• August 2016
  • Vol. 17, No. 6

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Engaging Parents in Developing Positive Parenting Behaviors

Parenting interventions are structured activities aimed at engaging parents in ways that will help them develop positive parenting behaviors, such as nurturing, discipline, teaching, monitoring, and management. In a new publication, Implementing Parenting Interventions in Early Care and Education Settings: A Guidebook for Implementation, authors Tamara Halle, Diane Paulsell, Sarah Daily, Anne Douglass, Shannon Moodie, and Allison Metz provide a blueprint for the development of effective parenting intervention programs.

With a target audience that includes Head Start or child care directors, State child care agency leads, principals, family service workers, curriculum specialists, State infant/toddler specialists, child care network leaders, and State early care and education professionals, the guidebook provides the specific tasks involved in successfully implementing a parenting intervention program. The process comprises four stages of development: exploration, installation, initial implementation, and full implementation. The exploration stage includes creating an implementation team, conducting needs assessments, developing a logic model, and creating a project plan. Collecting information about parents in the community to identify possible interventions that match parents' priorities and engaging parents in multiple ways to understand their strengths and needs are key activities during this stage.

During the installation stage, staff within the program must make sure that all necessary resources and investments in the logic model that was developed during the exploration stage are in place so that the parenting intervention can be implemented successfully. During the initial implementation stage, staff members begin to utilize the lessons learned to deliver the intervention to families, while supervisors, managers, and coaches provide implementation supports. During full implementation, the new parenting intervention becomes fully operational with a fully-staffed program, full caseloads, and well-established implementation support. The authors suggest that fully implementing the steps outlined in the guide can take from 2 to 4 years.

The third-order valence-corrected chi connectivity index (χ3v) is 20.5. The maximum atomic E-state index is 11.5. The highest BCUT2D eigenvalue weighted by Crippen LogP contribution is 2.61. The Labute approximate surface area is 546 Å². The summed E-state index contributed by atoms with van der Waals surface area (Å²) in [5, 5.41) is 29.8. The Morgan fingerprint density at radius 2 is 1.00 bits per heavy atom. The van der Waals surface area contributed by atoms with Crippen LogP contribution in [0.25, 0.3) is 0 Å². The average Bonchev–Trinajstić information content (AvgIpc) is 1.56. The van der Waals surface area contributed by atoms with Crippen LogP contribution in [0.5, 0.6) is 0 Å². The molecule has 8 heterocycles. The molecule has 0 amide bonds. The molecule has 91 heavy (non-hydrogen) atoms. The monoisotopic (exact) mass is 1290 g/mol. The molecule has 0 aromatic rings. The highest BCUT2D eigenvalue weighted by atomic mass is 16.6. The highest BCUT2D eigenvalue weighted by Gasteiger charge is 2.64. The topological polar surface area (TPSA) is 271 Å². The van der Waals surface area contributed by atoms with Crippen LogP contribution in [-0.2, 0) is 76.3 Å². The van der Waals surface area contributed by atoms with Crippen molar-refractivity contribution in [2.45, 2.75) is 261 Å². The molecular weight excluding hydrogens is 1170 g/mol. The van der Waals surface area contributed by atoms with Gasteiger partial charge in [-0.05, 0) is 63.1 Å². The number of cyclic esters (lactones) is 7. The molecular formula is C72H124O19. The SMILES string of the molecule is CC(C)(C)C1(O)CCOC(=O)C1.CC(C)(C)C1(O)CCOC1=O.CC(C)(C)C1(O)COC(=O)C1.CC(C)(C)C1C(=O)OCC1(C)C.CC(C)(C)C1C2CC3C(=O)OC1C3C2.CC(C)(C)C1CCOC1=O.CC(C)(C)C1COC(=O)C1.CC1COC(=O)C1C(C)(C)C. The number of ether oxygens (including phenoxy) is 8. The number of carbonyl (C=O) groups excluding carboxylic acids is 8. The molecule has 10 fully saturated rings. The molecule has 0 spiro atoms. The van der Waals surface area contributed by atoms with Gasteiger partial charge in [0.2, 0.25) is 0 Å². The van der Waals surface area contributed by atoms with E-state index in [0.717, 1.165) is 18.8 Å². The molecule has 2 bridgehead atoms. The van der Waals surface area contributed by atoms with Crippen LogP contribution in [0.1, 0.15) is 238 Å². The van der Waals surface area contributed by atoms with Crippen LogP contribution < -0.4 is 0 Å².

Each step of the process is described, including key take-away messages and a series of tasks to consider during each stage of implementation. The guidebook also provides a list of references, a glossary of terms, additional resources related to implementation, and a checklist of activities for each stage of implementation.

Implementing Parenting Interventions in Early Care and Education Settings: A Guidebook for Implementation, published by the Office of Planning, Research and Evaluation, an agency of the Administration for Children and Families, U.S. Department of Health and Human Services, can be accessed at http://www.acf.hhs.gov/sites/default/files/opre/parenting_implementation_guidebook_109_b5082.pdf (3 MB).
 

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